Deonar Dumping Ground: Fire and Pollution

Deonar-India's largest Dumping Ground

Deonar, India's largest Dumping Ground

A fire that broke out in the Deonar Dumping Ground in Mumbai on Saturday resulted in increasing the level of air pollutants and smog in the city. The minimum temperature in Mumbai has increased to 18.2 degrees Celsius in Santacruz and 21.5 in Colaba while humidity is also on the rise due to the westerly winds over the Arabian Sea further adding on to condensation and fog. The fire in the Deonar dumping ground did not help the Air Quality Index (AQI) which has been on a dangerous level at 341 since Friday, 18 March.

About the Landfill

The Deonar dumping ground is India’s oldest waste dumping ground or landfill set up in 1927. It is located in the Eastern Suburb of Mumbai extending over 132 hectares and receiving 5,500 metric tonnes of waste daily, of which 25 tonnes constitute bio-medical waste. To keep things in perspective, the height of this landfill is as tall as an 18-storey building. There have been recurrent fires in Deonar Dumping Ground and the areas adjacent to it are not conducive to living. In fact, in January 2016, a fire in the dumping ground led to the closure of schools in the area due to respiratory problems among the students.

The Present Crisis

The AQI of 341 in Mumbai, at present, is worse than the pollutant levels during Diwali in 2015. Carbon monoxide and nitrogen oxide are at dangerous levels, and apart from vehicle congestion, dust from construction sites and presence of polluting industries are one of the major factors contributing to such a dismal scene in the Deonar Dumping Ground.

A fire broke out in pockets in the Deonar Dumping Ground in the afternoon of 19 March. It reportedly consumed an area of 2 sq. km, causing respiratory ailments living in the locality of the dumping ground. The fire has also caused a heavy smog with stench in the area. The medical waste being dumped without proper segregation is adding on to the aftermath of the fire.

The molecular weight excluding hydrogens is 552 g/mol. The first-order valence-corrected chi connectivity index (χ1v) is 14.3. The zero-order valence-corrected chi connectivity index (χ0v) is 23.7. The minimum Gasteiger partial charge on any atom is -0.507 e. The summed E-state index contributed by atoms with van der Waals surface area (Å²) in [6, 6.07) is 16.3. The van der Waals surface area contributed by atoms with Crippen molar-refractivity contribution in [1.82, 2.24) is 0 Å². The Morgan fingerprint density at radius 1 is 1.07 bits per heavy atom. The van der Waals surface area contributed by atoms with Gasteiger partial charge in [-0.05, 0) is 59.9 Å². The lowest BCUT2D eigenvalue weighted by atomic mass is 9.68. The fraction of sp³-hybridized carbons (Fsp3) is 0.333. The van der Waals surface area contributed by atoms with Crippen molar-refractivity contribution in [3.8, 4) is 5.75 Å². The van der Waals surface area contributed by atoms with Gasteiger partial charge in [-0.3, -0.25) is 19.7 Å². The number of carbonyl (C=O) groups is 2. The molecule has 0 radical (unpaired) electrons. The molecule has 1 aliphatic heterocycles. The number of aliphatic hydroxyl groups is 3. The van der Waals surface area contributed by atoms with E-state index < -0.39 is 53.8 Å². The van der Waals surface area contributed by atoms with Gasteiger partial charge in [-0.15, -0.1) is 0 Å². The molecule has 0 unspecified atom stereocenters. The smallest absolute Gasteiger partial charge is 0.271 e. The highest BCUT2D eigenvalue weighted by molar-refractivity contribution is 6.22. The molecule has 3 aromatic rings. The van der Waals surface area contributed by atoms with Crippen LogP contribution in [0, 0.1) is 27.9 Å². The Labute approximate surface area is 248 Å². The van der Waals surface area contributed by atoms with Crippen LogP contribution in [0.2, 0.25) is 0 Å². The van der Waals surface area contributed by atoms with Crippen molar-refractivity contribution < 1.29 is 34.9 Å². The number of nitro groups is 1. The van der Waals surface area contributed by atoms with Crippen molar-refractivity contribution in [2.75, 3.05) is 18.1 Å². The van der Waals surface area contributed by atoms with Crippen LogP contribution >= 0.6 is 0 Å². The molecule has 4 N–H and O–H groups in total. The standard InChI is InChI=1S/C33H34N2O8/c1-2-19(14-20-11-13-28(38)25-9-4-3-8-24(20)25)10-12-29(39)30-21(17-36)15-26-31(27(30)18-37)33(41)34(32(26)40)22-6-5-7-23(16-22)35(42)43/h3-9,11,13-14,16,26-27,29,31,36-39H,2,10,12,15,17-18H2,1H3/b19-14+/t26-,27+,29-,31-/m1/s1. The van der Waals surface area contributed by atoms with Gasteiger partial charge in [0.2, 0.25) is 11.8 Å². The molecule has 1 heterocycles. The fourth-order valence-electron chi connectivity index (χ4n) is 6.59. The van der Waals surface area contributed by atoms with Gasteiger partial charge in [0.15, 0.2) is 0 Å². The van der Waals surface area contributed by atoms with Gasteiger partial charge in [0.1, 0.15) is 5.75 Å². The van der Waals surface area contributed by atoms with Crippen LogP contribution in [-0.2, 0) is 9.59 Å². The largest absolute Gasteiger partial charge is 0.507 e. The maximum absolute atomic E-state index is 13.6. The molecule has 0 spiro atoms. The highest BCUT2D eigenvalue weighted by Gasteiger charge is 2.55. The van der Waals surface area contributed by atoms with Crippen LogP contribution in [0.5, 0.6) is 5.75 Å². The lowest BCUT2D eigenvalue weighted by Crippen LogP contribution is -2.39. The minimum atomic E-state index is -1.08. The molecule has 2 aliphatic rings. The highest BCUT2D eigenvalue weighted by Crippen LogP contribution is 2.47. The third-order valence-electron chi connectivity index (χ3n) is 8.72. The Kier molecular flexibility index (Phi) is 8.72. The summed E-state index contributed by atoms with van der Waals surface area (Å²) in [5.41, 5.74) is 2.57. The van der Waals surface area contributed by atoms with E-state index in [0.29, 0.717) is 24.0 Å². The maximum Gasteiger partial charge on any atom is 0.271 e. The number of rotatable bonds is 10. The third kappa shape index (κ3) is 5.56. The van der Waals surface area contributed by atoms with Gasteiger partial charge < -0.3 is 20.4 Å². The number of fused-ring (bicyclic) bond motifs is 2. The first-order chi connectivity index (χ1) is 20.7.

Latest Report on fire

Twelve fire engines and ten water tanks are on the spot for the purpose of extinguishing the fire.
The fire brigade has been struggling to douse off the fire without much success. The fire, which intensified on Sunday night causing toxic smoke to engulf the area, was brought under control on Tuesday afternoon but the toxic smoke continued to engulf the area.

Smoke was visible from as far as Vashi Bridge till the end of the Ghatkopar-Man-Khurd link road.
Government schools in the vicinity were forced to remain closed for two days due to thick smog caused by the fire. The situation is being monitored by the Maharashtra Pollution Control Board and the BMC has been instructed to take immediate steps to control the situation. If it is not done, action will be initiated against them.” The Municipal Commissioner of Mumbai suspects it to be an act of sabotage and a case has been filed with the police against unknown person.

Proposed Closure of Deonar Dumping Ground

After the fire in the Deonar Dumping Ground in January, 2016, the administration had proposed a fast tracked scientific closure of a portion of the dumping facility under the supervision of National Building Construction Corporation Ltd (NBCC) — a Government of India undertaking. Proposal was to scientifically cap the solid waste in one portion of the 127-hectare wide dump-yard, which had already been under consideration since 2008.

The Brihanmumbai Municipal Corporation (BMC), in charge of the dumping grounds in Mumbai, had filed an application before the Bombay High Court in the matter of seeking exemption from immediate discontinuation and closure. The BMC feels it is in the larger public interest to keep the waste processing facility open.